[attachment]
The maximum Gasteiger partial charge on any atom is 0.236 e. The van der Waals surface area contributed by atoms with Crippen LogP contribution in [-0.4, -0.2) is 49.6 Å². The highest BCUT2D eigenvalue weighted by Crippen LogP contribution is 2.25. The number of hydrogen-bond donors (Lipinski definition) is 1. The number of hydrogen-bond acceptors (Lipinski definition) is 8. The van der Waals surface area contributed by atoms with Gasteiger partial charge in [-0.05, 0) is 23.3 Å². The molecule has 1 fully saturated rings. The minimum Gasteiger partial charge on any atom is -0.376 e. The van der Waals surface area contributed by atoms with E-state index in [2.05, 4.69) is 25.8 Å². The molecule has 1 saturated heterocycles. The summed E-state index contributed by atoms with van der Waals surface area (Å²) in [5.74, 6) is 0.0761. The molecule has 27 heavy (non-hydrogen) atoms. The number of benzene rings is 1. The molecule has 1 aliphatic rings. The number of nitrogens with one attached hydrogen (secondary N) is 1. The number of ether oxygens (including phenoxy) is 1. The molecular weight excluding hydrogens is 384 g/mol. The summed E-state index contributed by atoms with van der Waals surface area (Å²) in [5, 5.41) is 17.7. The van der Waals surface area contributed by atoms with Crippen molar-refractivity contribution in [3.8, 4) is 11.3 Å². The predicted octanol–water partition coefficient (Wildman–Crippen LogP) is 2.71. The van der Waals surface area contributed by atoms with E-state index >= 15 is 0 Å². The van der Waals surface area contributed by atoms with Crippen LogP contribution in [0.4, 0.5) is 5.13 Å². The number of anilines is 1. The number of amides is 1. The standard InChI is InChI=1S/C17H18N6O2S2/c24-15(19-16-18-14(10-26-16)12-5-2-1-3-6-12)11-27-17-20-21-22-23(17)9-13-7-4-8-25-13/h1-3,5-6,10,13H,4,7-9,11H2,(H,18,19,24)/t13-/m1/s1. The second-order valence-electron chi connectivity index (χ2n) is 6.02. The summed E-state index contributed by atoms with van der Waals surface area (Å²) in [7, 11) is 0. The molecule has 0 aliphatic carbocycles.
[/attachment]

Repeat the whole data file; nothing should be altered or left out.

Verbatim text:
The maximum Gasteiger partial charge on any atom is 0.236 e. The van der Waals surface area contributed by atoms with Crippen LogP contribution in [-0.4, -0.2) is 49.6 Å². The highest BCUT2D eigenvalue weighted by Crippen LogP contribution is 2.25. The number of hydrogen-bond donors (Lipinski definition) is 1. The number of hydrogen-bond acceptors (Lipinski definition) is 8. The van der Waals surface area contributed by atoms with Gasteiger partial charge in [-0.05, 0) is 23.3 Å². The molecule has 1 fully saturated rings. The minimum Gasteiger partial charge on any atom is -0.376 e. The van der Waals surface area contributed by atoms with E-state index in [2.05, 4.69) is 25.8 Å². The molecule has 1 saturated heterocycles. The summed E-state index contributed by atoms with van der Waals surface area (Å²) in [5.74, 6) is 0.0761. The molecule has 27 heavy (non-hydrogen) atoms. The number of benzene rings is 1. The molecule has 1 aliphatic rings. The number of nitrogens with one attached hydrogen (secondary N) is 1. The number of ether oxygens (including phenoxy) is 1. The molecular weight excluding hydrogens is 384 g/mol. The summed E-state index contributed by atoms with van der Waals surface area (Å²) in [5, 5.41) is 17.7. The van der Waals surface area contributed by atoms with Crippen molar-refractivity contribution in [3.8, 4) is 11.3 Å². The predicted octanol–water partition coefficient (Wildman–Crippen LogP) is 2.71. The van der Waals surface area contributed by atoms with E-state index >= 15 is 0 Å². The van der Waals surface area contributed by atoms with Crippen LogP contribution in [0.4, 0.5) is 5.13 Å². The number of anilines is 1. The number of amides is 1. The standard InChI is InChI=1S/C17H18N6O2S2/c24-15(19-16-18-14(10-26-16)12-5-2-1-3-6-12)11-27-17-20-21-22-23(17)9-13-7-4-8-25-13/h1-3,5-6,10,13H,4,7-9,11H2,(H,18,19,24)/t13-/m1/s1. The second-order valence-electron chi connectivity index (χ2n) is 6.02. The summed E-state index contributed by atoms with van der Waals surface area (Å²) in [7, 11) is 0. The molecule has 0 aliphatic carbocycles.